BTW, MP, that story you posted might not have actually happened.

  4. MP says:

    “BTW, MP, that story you posted might not have actually happened.”

    It might not have happened exactly as the victim described, as is common with any assult. Interestingly the same article you give points out that crimes against Jews and others in France is double its rate from last year, so even if her case turns about to be a hoax, my point remains the same.

    In any case, I live near several churches, and I wouldn’t want toxic fumes from burning plastics and other synthetic materials coming onto my property. But I don’t equate them with the inquisition if they want to smash or otherwise symbolically “renounce” hip-hop garbage on their own property.

    If you really want to see modern day book burning, look at this:
    http://www.lawschool.com/natelson.htm

    I wonder if michael will sign a letter in support of this guy? Funny where he sees his parables.

  5. joshowitz5 says:

    I attended a book burning, and even threw in a couple of books. My mother was consistently angry about my determination to play RPGs, specifically AD&D. So, when the Second Edition Rules came out, I thought I had no use for the old books, so to make her happy, tossed the books (and a couple of old CDs I didn’t want) into the bonfire.

    The leader of the church was so excited to see me ‘turn a corner’ and realize the evil I supported by playing games and listening to music. My mother beamed at me for a week, until she found my 2nd Ed books. Luckily for me, there wasn’t another book-burning scheduled for a while, so I was able to get the books and some CDs I didn’t want to lose to an undisclosed location (a friend’s house).

    I still feel guilty for burning the books. But I can still remember that feeling of belonging to some great cause, even if I didn’t believe in the act itself. I was “one of them” and I was doing what The Creator wanted me to do. My eyes stung from the smoke and my face was flush from the heat, so I even looked the part; tears rolling down my feverish pink face as I tossed books filled with Satan into the cleansing fire.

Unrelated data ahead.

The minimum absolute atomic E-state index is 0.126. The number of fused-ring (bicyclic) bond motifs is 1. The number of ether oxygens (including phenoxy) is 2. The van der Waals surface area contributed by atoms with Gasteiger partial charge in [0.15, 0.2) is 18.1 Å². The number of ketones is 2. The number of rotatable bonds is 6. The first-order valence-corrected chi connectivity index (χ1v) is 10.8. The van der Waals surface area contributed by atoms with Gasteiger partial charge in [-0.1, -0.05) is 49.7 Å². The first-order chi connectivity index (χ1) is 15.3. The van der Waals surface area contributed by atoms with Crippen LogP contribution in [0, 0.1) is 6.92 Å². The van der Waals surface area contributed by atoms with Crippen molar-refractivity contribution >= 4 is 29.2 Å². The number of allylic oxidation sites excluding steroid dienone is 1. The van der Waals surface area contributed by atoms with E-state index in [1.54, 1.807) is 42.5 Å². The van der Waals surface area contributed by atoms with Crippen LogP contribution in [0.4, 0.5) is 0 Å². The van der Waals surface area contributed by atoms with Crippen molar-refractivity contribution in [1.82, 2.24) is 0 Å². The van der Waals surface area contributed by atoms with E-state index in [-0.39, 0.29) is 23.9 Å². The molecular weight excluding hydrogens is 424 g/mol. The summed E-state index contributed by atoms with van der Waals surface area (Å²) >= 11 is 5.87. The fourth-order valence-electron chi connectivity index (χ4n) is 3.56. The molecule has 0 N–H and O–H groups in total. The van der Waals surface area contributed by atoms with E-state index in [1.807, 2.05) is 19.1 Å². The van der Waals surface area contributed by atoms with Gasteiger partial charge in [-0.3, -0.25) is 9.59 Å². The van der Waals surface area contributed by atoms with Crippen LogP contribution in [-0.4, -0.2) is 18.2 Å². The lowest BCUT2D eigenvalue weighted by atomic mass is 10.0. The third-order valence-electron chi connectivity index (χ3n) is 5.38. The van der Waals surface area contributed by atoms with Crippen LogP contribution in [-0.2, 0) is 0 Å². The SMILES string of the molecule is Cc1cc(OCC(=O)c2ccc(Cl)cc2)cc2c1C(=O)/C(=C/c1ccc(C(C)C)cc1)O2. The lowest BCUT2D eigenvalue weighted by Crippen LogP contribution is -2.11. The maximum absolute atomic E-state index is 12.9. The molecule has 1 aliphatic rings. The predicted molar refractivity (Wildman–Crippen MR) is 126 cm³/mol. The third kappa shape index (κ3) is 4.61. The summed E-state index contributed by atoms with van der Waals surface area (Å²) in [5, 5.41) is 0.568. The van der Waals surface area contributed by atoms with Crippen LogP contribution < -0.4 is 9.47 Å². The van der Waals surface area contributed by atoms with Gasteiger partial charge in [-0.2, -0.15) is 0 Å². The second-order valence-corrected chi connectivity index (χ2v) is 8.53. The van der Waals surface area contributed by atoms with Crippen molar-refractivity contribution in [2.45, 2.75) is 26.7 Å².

I can understand why religious leaders want to run these types of events. There is nothing like rallying around a big fire, chanting or singing to your god as you offer to him sacrifices symbolizing your changed or increased devotion. These days, book burnings do about the same as those crazy people pouring french wine, that they paid for, down the drain. The publishers of those books don’t feel hurt by it (after all, do they even know that one of their books was just consumed?) and in many cases (like mine), people ended up buying replacements.

    It is a heck of a rush, though.

  6. Em in Canada says:

    Joshowitz wow buddy – nice telling of what the burning was like. I really have to say though
    that while your direct creator (your mom) wanted you to burn the things she found innapropriate
    my ‘creator’ is nature more than it is anything or anyone who can attribute evil to another’s idea.
    musicians and writers have ideas – good for you for hearing them out. If my creator could make
    music and write it would be more like ‘Quit hurting me or you can’t live here anymore’. So I say
    take your books and your discman to the park, relax (don’t forget to pick up your trash to say thanks) and enjoy heaven.

  7. Em in Canada says:

    Joshowitz wow buddy – nice telling of what the burning was like. I really have to say though
    that while your direct creator (your mom) wanted you to burn the things she found innapropriate
    my ‘creator’ is nature more than it is anything or anyone who can attribute evil to another’s idea.
    musicians and writers have ideas – good for you for hearing them out. If my creator could make
    music and write it would be more like ‘Quit hurting me or you can’t live here anymore’. So I say
    take your books and your discman to the park, relax (don’t forget to pick up your trash to say thanks) and enjoy heaven.